STATEMENT FROM DOE NI PRESS OFFICE.
In Northern Ireland, young and inexperienced drivers are over-represented in road traffic collisions. The stark fact is that, between 2009 and 2013, although 17 to 19 year olds accounted for only 4% of all current car driving licence holders, they were deemed responsible for 18% of fatal collisions where the driver was deemed responsible. Over the same period, drivers aged 20 to 24 represented 10% of licence holders but were deemed responsible for 23% of fatal collisions where the driver was responsible.
Further to that, there is evidence that young male drivers are four times more likely to be killed and six times more likely to kill than the average road user. The scale of the problem necessitates fundamental changes to how new drivers are trained, tested and gain experience once they have obtained their full licence.
The Department’s proposed Graduated Driver Licensing (GDL) scheme has the following key points:-
The minimum age for both provisional and full licensing remains at 17 years old.
There will be a Mandatory Minimum Learning Period (MMLP) of 6 months. – This means that a person cannot take their driving test until they have had held their provisional licence for at least six months.
Removing the 45mph Speed Restriction on Learner and Newly Qualified Drivers. – This would allow learner and newly-qualified drivers to drive at up to the posted speed limits. It will also enable learner drivers to drive on motorways as long as they are accompanied by an ADI in a dual controlled car.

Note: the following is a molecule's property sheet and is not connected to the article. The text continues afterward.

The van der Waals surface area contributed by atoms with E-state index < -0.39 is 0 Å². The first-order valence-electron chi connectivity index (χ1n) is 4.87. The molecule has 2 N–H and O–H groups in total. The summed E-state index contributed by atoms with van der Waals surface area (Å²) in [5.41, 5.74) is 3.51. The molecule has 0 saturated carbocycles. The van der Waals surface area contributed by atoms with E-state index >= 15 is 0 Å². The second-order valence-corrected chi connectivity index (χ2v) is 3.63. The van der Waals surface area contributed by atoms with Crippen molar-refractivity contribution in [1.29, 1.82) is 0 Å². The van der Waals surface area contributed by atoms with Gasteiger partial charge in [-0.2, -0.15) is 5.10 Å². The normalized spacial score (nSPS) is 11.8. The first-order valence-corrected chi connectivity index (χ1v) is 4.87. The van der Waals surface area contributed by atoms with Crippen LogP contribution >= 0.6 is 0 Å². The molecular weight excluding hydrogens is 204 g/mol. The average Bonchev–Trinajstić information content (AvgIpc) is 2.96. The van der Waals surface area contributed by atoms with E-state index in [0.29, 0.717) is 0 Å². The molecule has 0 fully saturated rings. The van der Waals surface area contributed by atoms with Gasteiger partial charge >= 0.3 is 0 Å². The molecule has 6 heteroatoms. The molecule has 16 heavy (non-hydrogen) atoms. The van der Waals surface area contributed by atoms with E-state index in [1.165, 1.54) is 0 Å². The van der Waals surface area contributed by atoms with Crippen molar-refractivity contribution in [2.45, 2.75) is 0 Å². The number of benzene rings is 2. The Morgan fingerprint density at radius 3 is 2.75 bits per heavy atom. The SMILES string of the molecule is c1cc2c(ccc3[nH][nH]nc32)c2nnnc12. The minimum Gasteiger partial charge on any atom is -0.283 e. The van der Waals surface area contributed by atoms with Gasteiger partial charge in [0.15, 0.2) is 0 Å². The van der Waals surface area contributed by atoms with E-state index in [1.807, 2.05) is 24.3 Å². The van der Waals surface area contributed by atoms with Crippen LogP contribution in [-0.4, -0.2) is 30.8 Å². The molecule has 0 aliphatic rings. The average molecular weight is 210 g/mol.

Introducing a New Programme of Training and Learners Logbooks. – It is proposed to introduce a Programme of Training which will detail the learning required to become a safe driver and introduce a compulsory logbook which will provide evidence of that learning.
A reduced blood alcohol limit for learner drivers and for 2 years post-test. – The Bill proposes to reduce the blood alcohol limit for general drivers from 80 mg/ 100 ml of blood, to 50; and to reduce it to 20 for learner, new and professional drivers.
Introducing Passenger Restrictions for Newly Qualified Drivers. – Young drivers carrying two young passengers are twice as likely to be killed as those driving alone, and 4 times more likely to die if carrying 3 young passengers. Over the period 2009-2013, 17-24 year old drivers were deemed responsible for the deaths of 83% of passengers aged 14-20 years who were killed.
It is proposed to restrict new drivers, up to age 24, from carrying more than one passenger, aged 14-20, for 6 months post-test. Certain exemptions might apply and will be subject to further scrutiny by the NI Assembly. This measure aims to prevent new drivers being distracted or encouraged to take risks by peer group passengers while driving. A recent amendment to the Bill makes this only applicable at night.
Introducing a new Plate – It is proposed to replace the “R” plate with a new design. A new plate will be needed to distinguish between those drivers who have passed their test under the old regime and those who have passed under the new regime and who are subject to the restrictions of GDL.
Timescale – The Road Traffic Amendment Bill is continuing to work its way through the Assembly process. Subject to relevant legislation being enacted, it is anticipated that the new drink drive limits should come into operation in 2016 whilst the bulk of the GDL measures would be introduced by 2018.